(Headline USA) Gov. Gretchen Whitmer said Monday she has the authority to issue a second stay-at-home order to curb the “spiking” coronavirus if necessary and called a comment by an adviser to President Donald Trump urging people to “rise up” against Michigan’s latest restrictions “incredibly reckless.”
The Democratic governor spoke with Capitol reporters a day after announcing limits amid an alleged surge of COVID-19 cases, despite questionable CDC statistics that count co-morbidities and extenuating health problems fully as coronavirus deaths. She has urged the public to “double down” with precautions to avoid a shelter-in-place order like what was instituted in the spring.
Whitmer responded to a tweet sent Sunday night by Scott Atlas, a science adviser to Trump, who urged people to, “rise up…You get what you accept,” after the governor’s announcement. Trump himself has urged supporters to push Whitmer to reopen the state following virus restrictions, though many rules had been lifted previously.
“It’s just incredibly reckless considering everything that has happened, everything that is going on,” Whitmer said. “We really all need to be focused on the public health crisis that is ravaging our country and that poses a very real threat to every one of us.”
Atlas later tweeted that he “NEVER” would endorse or incite violence.
Under the restrictions that start Wednesday, Michigan high schools and colleges must halt in-person classes, restaurants must stop indoor dining and entertainment businesses such as casinos, movie theaters and bowling alleys must close for three weeks. Gathering sizes also will be tightened.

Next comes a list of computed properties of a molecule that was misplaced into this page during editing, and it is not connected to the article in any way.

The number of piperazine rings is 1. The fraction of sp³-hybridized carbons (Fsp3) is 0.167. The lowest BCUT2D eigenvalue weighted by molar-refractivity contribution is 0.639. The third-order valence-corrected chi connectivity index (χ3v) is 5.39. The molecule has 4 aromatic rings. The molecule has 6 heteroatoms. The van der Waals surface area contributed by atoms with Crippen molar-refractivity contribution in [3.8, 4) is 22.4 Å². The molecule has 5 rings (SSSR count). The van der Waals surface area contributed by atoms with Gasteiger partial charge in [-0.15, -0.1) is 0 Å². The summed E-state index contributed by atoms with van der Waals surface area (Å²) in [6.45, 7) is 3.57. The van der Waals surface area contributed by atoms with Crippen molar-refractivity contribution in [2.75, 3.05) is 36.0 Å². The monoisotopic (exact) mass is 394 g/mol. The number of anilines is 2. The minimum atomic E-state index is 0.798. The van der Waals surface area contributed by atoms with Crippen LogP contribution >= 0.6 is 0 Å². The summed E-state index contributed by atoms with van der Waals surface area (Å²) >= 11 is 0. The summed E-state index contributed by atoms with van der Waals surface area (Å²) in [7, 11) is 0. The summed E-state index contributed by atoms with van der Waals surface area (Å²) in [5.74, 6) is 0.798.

Whitmer called it a “targeted approach” informed by epidemiologists and public health experts, to the exclusion of other public health and economic concerns.
She renewed her call for the Republican-led Legislature to codify a mask requirement in law in part to send a unified message to the public, calling it “the best weapon we have against our common enemy.” The proposed legislation is opposed by GOP legislative leaders.
She noted that lawmakers enacted laws keeping intact unemployment benefits and addressing other matters after the state Supreme Court’s October ruling striking down a law she repeatedly used to respond to the pandemic, but said her administration can continue largely combatting the pandemic unilaterally under a health law.
“This is precisely the power that one of the justices pointed to in terms of actions we can and should be taking throughout this pandemic,” the governor said.
Asked if the state can do anything to assist closed businesses and their soon-to-be laid-off employees, Whitmer again urged Trump and Congress to enact a relief law. She said she and the governors in a loose “compact” of other Midwest states — Illinois, Ohio, Indiana, Wisconsin, Minnesota and Kentucky — will have a joint media event Tuesday.
In Detroit, Mayor Mike Duggan said businesses “are being shut down because of irresponsible behavior in the surrounding communities.”
Whitmer said GOP legislators have been included in calls in which health experts model cases, hospitalizations and deaths. Without aggressive steps now, she warned, Michigan could see 20,000 more deaths by February. The state has reported nearly 8,400 confirmed or probable deaths tied to COVID-19 and about 275,000 cases.
“The restrictions are absolutely necessary right now. The pandemic is out of control. Nurses are at their breaking point, so any help the public can give us would be great,” said Jamie Brown, a critical care nurse from Kalamazoo and president of the Michigan Nurses Association.
Adapted from reporting by Associated Press.